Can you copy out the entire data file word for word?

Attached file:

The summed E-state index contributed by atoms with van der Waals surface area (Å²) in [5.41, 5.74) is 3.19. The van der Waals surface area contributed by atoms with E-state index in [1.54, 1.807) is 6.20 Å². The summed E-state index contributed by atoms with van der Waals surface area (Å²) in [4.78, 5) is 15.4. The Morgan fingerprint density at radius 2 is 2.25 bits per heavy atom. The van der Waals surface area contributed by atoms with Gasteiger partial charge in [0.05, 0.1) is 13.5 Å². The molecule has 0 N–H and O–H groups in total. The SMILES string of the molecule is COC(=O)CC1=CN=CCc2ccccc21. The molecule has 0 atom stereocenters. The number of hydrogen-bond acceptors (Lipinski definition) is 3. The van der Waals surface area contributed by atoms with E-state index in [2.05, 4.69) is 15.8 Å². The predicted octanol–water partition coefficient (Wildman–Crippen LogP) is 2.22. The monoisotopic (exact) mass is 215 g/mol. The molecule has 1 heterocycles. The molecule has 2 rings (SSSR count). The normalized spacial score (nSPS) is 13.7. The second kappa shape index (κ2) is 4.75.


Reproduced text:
The summed E-state index contributed by atoms with van der Waals surface area (Å²) in [5.41, 5.74) is 3.19. The van der Waals surface area contributed by atoms with E-state index in [1.54, 1.807) is 6.20 Å². The summed E-state index contributed by atoms with van der Waals surface area (Å²) in [4.78, 5) is 15.4. The Morgan fingerprint density at radius 2 is 2.25 bits per heavy atom. The van der Waals surface area contributed by atoms with Gasteiger partial charge in [0.05, 0.1) is 13.5 Å². The molecule has 0 N–H and O–H groups in total. The SMILES string of the molecule is COC(=O)CC1=CN=CCc2ccccc21. The molecule has 0 atom stereocenters. The number of hydrogen-bond acceptors (Lipinski definition) is 3. The van der Waals surface area contributed by atoms with E-state index in [2.05, 4.69) is 15.8 Å². The predicted octanol–water partition coefficient (Wildman–Crippen LogP) is 2.22. The monoisotopic (exact) mass is 215 g/mol. The molecule has 1 heterocycles. The molecule has 2 rings (SSSR count). The normalized spacial score (nSPS) is 13.7. The second kappa shape index (κ2) is 4.75.